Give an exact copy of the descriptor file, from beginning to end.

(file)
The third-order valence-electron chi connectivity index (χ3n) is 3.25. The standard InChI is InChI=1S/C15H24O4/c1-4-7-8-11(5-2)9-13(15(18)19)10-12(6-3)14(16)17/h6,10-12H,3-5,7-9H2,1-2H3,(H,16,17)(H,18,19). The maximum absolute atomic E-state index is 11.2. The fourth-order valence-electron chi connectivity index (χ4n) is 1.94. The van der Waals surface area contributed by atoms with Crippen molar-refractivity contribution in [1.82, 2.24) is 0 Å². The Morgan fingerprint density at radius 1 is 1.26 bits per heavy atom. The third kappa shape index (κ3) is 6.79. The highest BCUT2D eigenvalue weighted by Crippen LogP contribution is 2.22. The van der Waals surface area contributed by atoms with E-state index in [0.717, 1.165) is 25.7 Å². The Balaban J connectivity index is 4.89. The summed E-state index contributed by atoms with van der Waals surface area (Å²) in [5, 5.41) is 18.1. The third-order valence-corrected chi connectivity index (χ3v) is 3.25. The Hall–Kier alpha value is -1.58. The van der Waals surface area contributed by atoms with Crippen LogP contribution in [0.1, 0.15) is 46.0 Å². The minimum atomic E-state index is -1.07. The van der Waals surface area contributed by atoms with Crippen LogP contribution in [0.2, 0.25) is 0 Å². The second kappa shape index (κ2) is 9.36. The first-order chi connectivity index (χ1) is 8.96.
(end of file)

The third-order valence-electron chi connectivity index (χ3n) is 3.25. The standard InChI is InChI=1S/C15H24O4/c1-4-7-8-11(5-2)9-13(15(18)19)10-12(6-3)14(16)17/h6,10-12H,3-5,7-9H2,1-2H3,(H,16,17)(H,18,19). The maximum absolute atomic E-state index is 11.2. The fourth-order valence-electron chi connectivity index (χ4n) is 1.94. The van der Waals surface area contributed by atoms with Crippen molar-refractivity contribution in [1.82, 2.24) is 0 Å². The Morgan fingerprint density at radius 1 is 1.26 bits per heavy atom. The third kappa shape index (κ3) is 6.79. The highest BCUT2D eigenvalue weighted by Crippen LogP contribution is 2.22. The van der Waals surface area contributed by atoms with E-state index in [0.717, 1.165) is 25.7 Å². The Balaban J connectivity index is 4.89. The summed E-state index contributed by atoms with van der Waals surface area (Å²) in [5, 5.41) is 18.1. The third-order valence-corrected chi connectivity index (χ3v) is 3.25. The Hall–Kier alpha value is -1.58. The van der Waals surface area contributed by atoms with Crippen LogP contribution in [0.1, 0.15) is 46.0 Å². The minimum atomic E-state index is -1.07. The van der Waals surface area contributed by atoms with Crippen LogP contribution in [0.2, 0.25) is 0 Å². The second kappa shape index (κ2) is 9.36. The first-order chi connectivity index (χ1) is 8.96.